Snow Leopard in my Mac: Latest version of Mac OS

Primary version of this post, with visual content, at Barry Stocker’s Weblog.

Yesterday saw the public release of the latest version of the Mac OS, that is the Operating System for Macintosh computers. This is OS X.6 (the sixth iteration of OS 10, the X is the Roman numeral for 10 and should be pronounced as ten), mostly know as Snow Leopard, following on the big cats used to identify different iterations of OS X since its first release in 2002: Cheetah (a very short lived debut version), Panther, Jaguar, Tiger, Leopard. The release of OS X, and every new iteration, have marked a constant revival of Apple which lost its way after the breakthrough of the first Macintosh computer in 1984.

Snow Leopard is being sold as an upgrade for Mac computer users, who already have Leopard, as well as coming ready installed in new mac computers, The DVD which upgrades Leopard also upgrades Tiger, though Apple does not advertise this. Snow Leopard will only work on Macs with Intel chips, and not the older Macs using PC World chips. The upgrade DVD is 25 US dollars in America, and somewhat more in other countries, but in case is still very cheap for a new OS in all countries.

Anyone using a pre-Tiger version of OS X needs to get a much more expensive set of installation DVDs for Snow Leopard and the latest versions of iLife and iWork. ILife is the set of lifestyle applications which comes preinstalled on all Macintosh computers, and includes iTunes, iWeb (which I’m using to create this post), iPhoto, Garageband and iMovie. iWork is the Apple equivalent to Microsoft Office (Pages is the Word equivalent, Keynote is the Powerpoint equivalent, Numbers is the Excel equivalent), but with the same kind of advantages over Office that the Mac OS has over Windows, that is great user friendliness, intuitiveness, and aesthetic qualities. iWork is not preinstalled in Mac computers, but is cheaper than Office. iWork opens all Office files and all iWork files can be exported as Office files.

I installed Snow Leopard yesterday. The default setting for the DVD is upgrade rather than clean install, which means changing the OS while leaving all applications, files and settings in the hard drive so that they work as before once the install is completed. Clean install means deleting everything from the hard drive, so that everything needs to be backed up before the install. The backup can be done very easily in Leopard, using the Time Machine application and an external hard drive.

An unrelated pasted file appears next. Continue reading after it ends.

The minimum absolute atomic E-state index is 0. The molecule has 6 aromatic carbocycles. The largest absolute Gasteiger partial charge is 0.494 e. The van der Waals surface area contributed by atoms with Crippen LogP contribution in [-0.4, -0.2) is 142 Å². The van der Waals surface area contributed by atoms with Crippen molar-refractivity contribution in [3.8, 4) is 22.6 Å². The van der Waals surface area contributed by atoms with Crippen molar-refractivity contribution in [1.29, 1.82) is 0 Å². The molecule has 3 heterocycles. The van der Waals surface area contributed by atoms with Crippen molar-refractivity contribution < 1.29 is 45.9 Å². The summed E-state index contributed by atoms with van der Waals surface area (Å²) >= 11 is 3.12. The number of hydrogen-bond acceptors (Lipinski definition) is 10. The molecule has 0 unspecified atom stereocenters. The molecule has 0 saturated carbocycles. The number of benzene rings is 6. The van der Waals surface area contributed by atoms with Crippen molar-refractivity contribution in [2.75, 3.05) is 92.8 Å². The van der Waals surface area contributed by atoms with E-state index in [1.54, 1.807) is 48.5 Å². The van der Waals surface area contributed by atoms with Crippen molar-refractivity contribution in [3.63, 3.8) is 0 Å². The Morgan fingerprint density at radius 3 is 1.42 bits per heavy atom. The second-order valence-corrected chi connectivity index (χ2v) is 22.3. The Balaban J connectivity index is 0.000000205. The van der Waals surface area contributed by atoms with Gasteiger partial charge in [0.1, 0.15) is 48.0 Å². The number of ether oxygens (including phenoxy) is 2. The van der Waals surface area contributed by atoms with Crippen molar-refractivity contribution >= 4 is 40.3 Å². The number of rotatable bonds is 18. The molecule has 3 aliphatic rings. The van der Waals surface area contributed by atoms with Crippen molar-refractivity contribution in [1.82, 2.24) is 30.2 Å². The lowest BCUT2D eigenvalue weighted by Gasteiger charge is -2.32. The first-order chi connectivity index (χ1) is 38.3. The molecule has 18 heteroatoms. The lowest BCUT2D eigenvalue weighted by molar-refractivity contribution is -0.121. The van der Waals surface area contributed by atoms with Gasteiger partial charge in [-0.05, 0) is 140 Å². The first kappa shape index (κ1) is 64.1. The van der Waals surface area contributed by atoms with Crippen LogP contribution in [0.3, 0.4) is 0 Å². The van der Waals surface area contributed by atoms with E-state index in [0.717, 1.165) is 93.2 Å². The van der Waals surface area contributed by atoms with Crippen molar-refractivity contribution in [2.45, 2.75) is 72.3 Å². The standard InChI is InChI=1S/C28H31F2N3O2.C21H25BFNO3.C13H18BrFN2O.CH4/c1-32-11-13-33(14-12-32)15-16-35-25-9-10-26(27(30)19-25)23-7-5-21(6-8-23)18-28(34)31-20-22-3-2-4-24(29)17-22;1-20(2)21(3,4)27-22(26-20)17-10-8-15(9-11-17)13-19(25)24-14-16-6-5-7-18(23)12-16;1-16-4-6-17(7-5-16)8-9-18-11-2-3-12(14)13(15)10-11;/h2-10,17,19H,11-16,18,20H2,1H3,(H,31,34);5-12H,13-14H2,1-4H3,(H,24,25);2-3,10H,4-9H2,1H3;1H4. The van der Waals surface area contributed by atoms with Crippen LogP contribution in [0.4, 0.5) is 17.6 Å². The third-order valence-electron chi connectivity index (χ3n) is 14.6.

Some techies on Apple oriented sites claim they get a better result from clean install than upgrade. I suspect that this is because these are people who have far more in the way of third party software, applications and hacks into the OS, than average users. I have some third party apps, but very little which hacks into the OS, maybe only iStat Menu which displays a wide variety of information about what the computer is doing on the menu bar. The upgrade went very smoothly, and took no more than an hour and a half between inserting the install disc and the computer finishing its house keeping after it reboots the computer onto Snow Leopard.

The only loss I have is that iStat Menu is not working at at present, though iStat Pro (free to download despite the Pro designation) is working on the Console with all the same functions. A Snow Leopard compatible version of iStat Menu is promised soon from iSlayer.com.

Looking at the Mac orientated web sphere, and reports from independent PC websites and magazines, most people have had a very quick and trouble free experience, but as with anything else involving computers there is no 100% guarantee of a problem free experience. Looking at the evidence, I would say that you have to be extremely unlucky to have a bad experience. The sources also agree that the Snow Leopard runs nearly everything more quickly, though this may not always be noticeable as a 10-30% saving of time on an operation which takes less than a minute may not be subjectively noticeable, All the same those savings to add up to meaningful saving of time for the user. I haven’t checked times, but the computer has been feeling snappy since the upgrade.

Anyone upgrading from Windows Vista (or XP) to the Windows 7, which will be released in a few weeks, is going to have to go for a clean install and therefore back up everything before starting the upgrade.

What are the gains? Most of the changes between Leopard and Snow Leopard are concerned with increasing performance and stability, both of which were already very good. Snow Leopard is fully adapted to 64 bit computers, and has a new system for running programs with maximum efficiency, Grand Central Dispatch.

On the User Interface, there are the following useful changes.

Exposé (which brings up a grid of all windows in use) has a better display.

Playing Mp3s in Safari has a difference visual interface, including indication of time left and time used.

Several gigabytes of space on the hard drive are saved as Snow Leopard is more economical in its demands on system space.

System preferences has a few new options.

Minimising windows can now be done into the App icons on the Dock, which I really like. I prefer a clean Dock with large easily visible icons, so I don’t use stacks and I prefer minimised windows to not take up space on the dock which shrinks the icon sizes. Control and click while the cursor is over the App icon gives a clear indication of which windows have been minimised.

Time settings can now automatically adjust to the the region the computer is in, which I have chosen, and is part of the increasing integration of online Wifi enabled capacities into the OS.